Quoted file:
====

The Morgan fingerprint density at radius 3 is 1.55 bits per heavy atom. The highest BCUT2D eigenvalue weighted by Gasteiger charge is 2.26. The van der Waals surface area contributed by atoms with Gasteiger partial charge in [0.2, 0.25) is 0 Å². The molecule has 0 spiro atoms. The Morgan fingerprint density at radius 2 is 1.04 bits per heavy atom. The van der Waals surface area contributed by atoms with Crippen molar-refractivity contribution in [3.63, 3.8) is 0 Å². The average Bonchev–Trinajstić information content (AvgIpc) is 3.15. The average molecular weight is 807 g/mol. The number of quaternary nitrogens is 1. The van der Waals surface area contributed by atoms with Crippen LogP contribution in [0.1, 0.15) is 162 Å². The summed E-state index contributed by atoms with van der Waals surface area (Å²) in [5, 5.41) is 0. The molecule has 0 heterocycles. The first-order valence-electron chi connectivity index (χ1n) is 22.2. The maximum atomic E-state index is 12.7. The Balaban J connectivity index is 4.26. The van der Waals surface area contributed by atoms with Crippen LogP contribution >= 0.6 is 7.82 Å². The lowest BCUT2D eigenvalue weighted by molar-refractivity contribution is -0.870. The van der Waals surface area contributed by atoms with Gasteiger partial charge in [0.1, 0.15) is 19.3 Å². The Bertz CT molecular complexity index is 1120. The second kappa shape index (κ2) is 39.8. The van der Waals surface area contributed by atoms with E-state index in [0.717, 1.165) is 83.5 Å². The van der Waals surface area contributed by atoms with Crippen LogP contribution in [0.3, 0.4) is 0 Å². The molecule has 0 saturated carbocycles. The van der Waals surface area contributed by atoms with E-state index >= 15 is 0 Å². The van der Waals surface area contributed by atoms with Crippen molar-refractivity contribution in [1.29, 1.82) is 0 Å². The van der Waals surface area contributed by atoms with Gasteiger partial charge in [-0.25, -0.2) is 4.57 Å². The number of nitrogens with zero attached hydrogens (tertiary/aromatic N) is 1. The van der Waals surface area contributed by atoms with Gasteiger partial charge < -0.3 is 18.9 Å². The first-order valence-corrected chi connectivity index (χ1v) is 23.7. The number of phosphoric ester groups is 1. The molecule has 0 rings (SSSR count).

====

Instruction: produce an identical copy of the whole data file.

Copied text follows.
The Morgan fingerprint density at radius 3 is 1.55 bits per heavy atom. The highest BCUT2D eigenvalue weighted by Gasteiger charge is 2.26. The van der Waals surface area contributed by atoms with Gasteiger partial charge in [0.2, 0.25) is 0 Å². The molecule has 0 spiro atoms. The Morgan fingerprint density at radius 2 is 1.04 bits per heavy atom. The van der Waals surface area contributed by atoms with Crippen molar-refractivity contribution in [3.63, 3.8) is 0 Å². The average Bonchev–Trinajstić information content (AvgIpc) is 3.15. The average molecular weight is 807 g/mol. The number of quaternary nitrogens is 1. The van der Waals surface area contributed by atoms with Crippen LogP contribution in [0.1, 0.15) is 162 Å². The summed E-state index contributed by atoms with van der Waals surface area (Å²) in [5, 5.41) is 0. The molecule has 0 heterocycles. The first-order valence-electron chi connectivity index (χ1n) is 22.2. The maximum atomic E-state index is 12.7. The Balaban J connectivity index is 4.26. The van der Waals surface area contributed by atoms with Crippen LogP contribution >= 0.6 is 7.82 Å². The lowest BCUT2D eigenvalue weighted by molar-refractivity contribution is -0.870. The van der Waals surface area contributed by atoms with Gasteiger partial charge in [0.1, 0.15) is 19.3 Å². The Bertz CT molecular complexity index is 1120. The second kappa shape index (κ2) is 39.8. The van der Waals surface area contributed by atoms with E-state index in [0.717, 1.165) is 83.5 Å². The van der Waals surface area contributed by atoms with Crippen LogP contribution in [0.3, 0.4) is 0 Å². The molecule has 0 saturated carbocycles. The van der Waals surface area contributed by atoms with E-state index >= 15 is 0 Å². The van der Waals surface area contributed by atoms with Crippen molar-refractivity contribution in [1.29, 1.82) is 0 Å². The van der Waals surface area contributed by atoms with Gasteiger partial charge in [-0.25, -0.2) is 4.57 Å². The number of nitrogens with zero attached hydrogens (tertiary/aromatic N) is 1. The van der Waals surface area contributed by atoms with Gasteiger partial charge < -0.3 is 18.9 Å². The first-order valence-corrected chi connectivity index (χ1v) is 23.7. The number of phosphoric ester groups is 1. The molecule has 0 rings (SSSR count).